Some business will not give references. A few, the Cheesecake Factory for instance, require a future employer to pay a confirmation service for date and title confirmation with no statement of hiring status.  That seems to me plenty of reason not to work for those firms – you worked for them and the least they could do is acknowledge you – but if you are in that position, you need to arrange with colleagues to speak on your behalf. Managers and coworkers who have moved on to other positions are your best bet. This is, by the way, a very good reason to keep in contact with the people you have worked with.

Some jobs end on a sour note. That happens. If this is the case, you can communicate the issues civilly to the person who interviews you – don’t wait for them to ask – and explain that there are other references available.  You would also be surprised at how professional employers generally are when discussing past employees.

Line up your references:

As a courtesy to your references, give them a heads up and ask their permission. If they say no, then find someone else. If you can’t locate them, try Facebook or Linkedin. (It is always amusing to hear someone say, “He chose me as a reference??!!|)

The Un-Reference

Also known as the back door reference.  Supplying  your references to a potential employer  shows you to be confident in your past performance and willing to be looked at closely, but it doesn’t guarantee that the employer won’t talk to other people. Don’t count on stacking the reference deck.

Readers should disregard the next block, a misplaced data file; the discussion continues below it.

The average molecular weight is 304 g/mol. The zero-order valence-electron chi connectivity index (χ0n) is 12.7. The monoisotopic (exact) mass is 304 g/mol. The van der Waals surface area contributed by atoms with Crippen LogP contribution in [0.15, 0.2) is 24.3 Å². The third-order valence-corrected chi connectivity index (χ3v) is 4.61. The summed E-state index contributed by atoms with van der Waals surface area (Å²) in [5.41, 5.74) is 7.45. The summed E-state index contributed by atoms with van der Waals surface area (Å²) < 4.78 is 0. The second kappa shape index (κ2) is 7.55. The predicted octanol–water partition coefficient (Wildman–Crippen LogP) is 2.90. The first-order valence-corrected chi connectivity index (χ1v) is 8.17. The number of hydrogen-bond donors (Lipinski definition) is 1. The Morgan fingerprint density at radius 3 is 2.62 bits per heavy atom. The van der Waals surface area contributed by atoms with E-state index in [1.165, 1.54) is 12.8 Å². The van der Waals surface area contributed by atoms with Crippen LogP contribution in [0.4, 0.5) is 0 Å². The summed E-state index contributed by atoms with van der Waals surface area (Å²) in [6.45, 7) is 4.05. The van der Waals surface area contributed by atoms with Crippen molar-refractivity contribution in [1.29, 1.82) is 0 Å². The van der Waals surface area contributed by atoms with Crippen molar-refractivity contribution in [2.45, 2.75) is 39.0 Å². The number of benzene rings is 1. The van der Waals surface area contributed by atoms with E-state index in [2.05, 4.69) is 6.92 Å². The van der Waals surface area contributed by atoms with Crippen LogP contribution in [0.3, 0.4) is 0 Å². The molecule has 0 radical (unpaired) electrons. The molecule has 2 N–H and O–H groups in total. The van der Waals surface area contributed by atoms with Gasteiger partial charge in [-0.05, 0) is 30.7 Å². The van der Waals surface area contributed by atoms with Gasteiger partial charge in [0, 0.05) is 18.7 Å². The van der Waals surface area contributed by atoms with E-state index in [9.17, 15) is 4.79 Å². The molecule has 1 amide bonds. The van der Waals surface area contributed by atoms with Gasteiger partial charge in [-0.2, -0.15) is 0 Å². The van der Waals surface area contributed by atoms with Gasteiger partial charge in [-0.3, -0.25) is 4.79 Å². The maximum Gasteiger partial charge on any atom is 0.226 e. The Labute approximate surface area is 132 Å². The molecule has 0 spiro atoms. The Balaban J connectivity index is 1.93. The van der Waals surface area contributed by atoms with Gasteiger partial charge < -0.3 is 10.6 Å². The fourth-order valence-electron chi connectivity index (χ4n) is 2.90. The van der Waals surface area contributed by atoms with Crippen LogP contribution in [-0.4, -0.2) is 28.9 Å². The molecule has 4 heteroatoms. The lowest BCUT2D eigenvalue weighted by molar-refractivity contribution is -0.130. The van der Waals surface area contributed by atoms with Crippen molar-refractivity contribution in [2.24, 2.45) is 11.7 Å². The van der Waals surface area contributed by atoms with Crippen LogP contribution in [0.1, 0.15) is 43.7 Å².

Unless you are restaurant cannon fodder –   staff with little responsibility and easily replaceable – the employer will probably try to find out more.  The Food and Beverage industry is tight and incestuous. The probability that the server you once fired or the dishwasher you were kind to works for the new opportunity is fairly high. If they do, they will probably be asked about you.(Another reason to be nice to people).

Everyone knowing everyone in the chef and restaurant world, furthermore, the new employer probably has connections to any number of people who worked with you here or there, and they will call them and just drop your name, then listen for the joyous, “Oh, JOHN!! How is he?  He’s a great guy!” or “Ooof. John, eh. Did he lose another job?”   Again, be nice to people.

“But slander is illegal!??”

If it is true, it is not slander, and slander is not illegal. It is actionable (a civil matter rather than a criminal issue).  The First Amendment still counts, and you can’t sue someone for revealing documented facts about a past employee.  People don’t go to prison for revealing what is written in your file, as long as it is not private information, but they can if they state unfounded opinions or if they practice reckless defamation.  It just isn’t easy. A valid claim of reckless defamation requires three things.

1)      The person telling the lie did so knowingly.

2)      That person receives some form of benefit from telling it. This may be a promotion, it may be money. It could possibly be the satisfaction of revenge. (It’s called “reckless” for a reason.)  Ex employers are more liable for damages, if they tell a potential employer that you are a terrific hire in order to get you off their unemployment rolls.  Many years ago a company which spoke highly of an employee who later injured (or killed?) a winery worker had to pay the damaged parties half a million dollars.